• Wiper Blades
  • Wire

A Way of Emergency Communication – There are large segments of the Outback where you will have no signal for your cell phone. You have other options. Many people heading through the Outback will carry a satellite phone or opt to get a DeLorme personal locator beacon.

Downloaded Maps and Paper Maps – Because cell phone service is spotty in many regions, you should not rely on your phone’s apps to guide you through the Outback. Take the time to download the maps and directions so you can access them in areas that have no mobile phone service. Bringing along a few paper maps is a wise idea as well. By expecting the unexpected, you can save yourself a great deal of frustration.

Ways of Signaling Distress – Focusing on ways to prevent a breakdown and having the means to help yourself are crucial. However, there are times when making your car as visible as possible to aid rescue crews can save your life.

  • Reflective materials to mark your vehicle
  • White or brightly coloured fabric to attach to your car
  • Luminescent products to make your auto stand out at night

Car Essentials – Whether you are travelling across the country or just to gran’s house, you should have the following items along for the ride.

  • Information such as driver’s license, insurance information, medical conditions, and emergency contacts
  • Repair equipment like jumper cables, windshield wiper fluid, tyre pressure gauge, jack and spare tyre
  • Emergency supplies like a first aid kit, nonperishable food, drinking water, and flashlights
  • Chargers for mobile devices
  • Seasonal protection from the elements including safety blankets, rain jackets, hats, gloves, and sunglasses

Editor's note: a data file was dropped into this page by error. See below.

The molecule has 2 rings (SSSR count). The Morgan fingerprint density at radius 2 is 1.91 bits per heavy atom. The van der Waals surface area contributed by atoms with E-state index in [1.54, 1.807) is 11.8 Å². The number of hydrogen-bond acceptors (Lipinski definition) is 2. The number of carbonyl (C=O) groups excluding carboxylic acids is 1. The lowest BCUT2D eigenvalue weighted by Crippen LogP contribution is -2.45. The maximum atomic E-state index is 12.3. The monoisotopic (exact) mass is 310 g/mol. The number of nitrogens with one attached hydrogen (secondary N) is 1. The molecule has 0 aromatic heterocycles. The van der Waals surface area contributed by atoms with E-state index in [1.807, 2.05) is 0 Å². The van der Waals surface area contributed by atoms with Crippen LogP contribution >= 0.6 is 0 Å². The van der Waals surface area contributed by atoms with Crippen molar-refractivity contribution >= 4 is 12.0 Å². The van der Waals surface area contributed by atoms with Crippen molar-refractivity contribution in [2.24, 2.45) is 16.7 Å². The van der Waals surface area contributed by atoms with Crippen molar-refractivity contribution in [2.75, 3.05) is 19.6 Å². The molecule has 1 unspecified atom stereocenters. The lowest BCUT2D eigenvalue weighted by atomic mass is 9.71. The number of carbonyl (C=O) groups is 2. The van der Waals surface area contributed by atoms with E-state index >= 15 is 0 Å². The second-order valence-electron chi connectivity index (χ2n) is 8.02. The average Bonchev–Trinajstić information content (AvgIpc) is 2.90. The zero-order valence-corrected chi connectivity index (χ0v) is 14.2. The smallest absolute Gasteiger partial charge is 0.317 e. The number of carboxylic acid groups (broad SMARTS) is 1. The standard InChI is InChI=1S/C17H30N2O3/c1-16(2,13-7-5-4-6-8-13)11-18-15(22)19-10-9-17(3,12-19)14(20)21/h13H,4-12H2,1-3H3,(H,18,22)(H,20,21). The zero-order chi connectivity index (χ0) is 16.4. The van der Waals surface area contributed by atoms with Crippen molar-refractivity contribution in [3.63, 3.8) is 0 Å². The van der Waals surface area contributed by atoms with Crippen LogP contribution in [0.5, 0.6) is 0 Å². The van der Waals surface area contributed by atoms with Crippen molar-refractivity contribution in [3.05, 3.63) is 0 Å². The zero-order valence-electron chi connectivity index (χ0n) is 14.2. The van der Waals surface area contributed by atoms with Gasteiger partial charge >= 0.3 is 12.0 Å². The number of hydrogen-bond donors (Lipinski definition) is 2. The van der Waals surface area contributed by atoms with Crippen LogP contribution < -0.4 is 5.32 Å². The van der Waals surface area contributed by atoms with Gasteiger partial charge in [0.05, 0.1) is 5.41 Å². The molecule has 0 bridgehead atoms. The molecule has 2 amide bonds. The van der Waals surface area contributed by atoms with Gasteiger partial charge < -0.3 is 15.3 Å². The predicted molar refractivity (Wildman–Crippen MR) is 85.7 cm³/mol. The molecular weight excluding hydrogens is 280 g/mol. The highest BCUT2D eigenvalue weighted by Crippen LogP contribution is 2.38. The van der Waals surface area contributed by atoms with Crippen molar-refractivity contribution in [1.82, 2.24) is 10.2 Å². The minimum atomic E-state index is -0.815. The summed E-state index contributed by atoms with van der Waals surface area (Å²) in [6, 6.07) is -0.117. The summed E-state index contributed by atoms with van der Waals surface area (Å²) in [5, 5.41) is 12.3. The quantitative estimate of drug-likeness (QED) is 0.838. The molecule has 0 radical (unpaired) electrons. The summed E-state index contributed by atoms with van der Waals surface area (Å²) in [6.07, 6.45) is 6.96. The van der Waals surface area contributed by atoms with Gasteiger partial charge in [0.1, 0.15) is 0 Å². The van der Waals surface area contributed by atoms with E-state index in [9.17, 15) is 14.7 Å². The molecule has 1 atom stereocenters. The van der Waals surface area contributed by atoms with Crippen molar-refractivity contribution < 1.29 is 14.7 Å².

SUV outback road trip.


Safety Tips for Driving Through the Australian Outback

Common sense may dictate several of these suggestions, but thinking is close to impossible if you are in a difficult or frightening situation.

  1. Share your itinerary and give vehicle license and description to friends or family members.
  2. Write a plan of action to take in various emergencies.
  3. Plan on filling your tank at every petrol station you encounter. Stations can be few and far between, especially in more remote areas. Avoid taking a chance of running out of fuel.
  4. Drive with your lights on even during the day. You want to be as visible as possible to road trains and large trucks
  5. Avoid driving through the Outback at night. Road hazards and animals are much harder to spot after dark. If you cannot avoid driving at night, move slower than usual and be vigilant.
  6. Do not swerve for animals when travelling at a high rate of speed, especially on unsealed roads. This can easily cause you to careen off the road and seriously injure yourself or your companions.
  7. Take extra care if overtaking road trains. Make sure you have a great deal of clear road ahead of you and never try to pass on curves, going up inclines, or any time you do not have a clear view ahead.
  8. If possible, avoid trekking across the outback during the summer.

A road trip through the Australian Outback can be a wonderfully enriching and exciting experience. By taking the time to plan, you can avoid any problems that could turn your dream trip into a nightmare.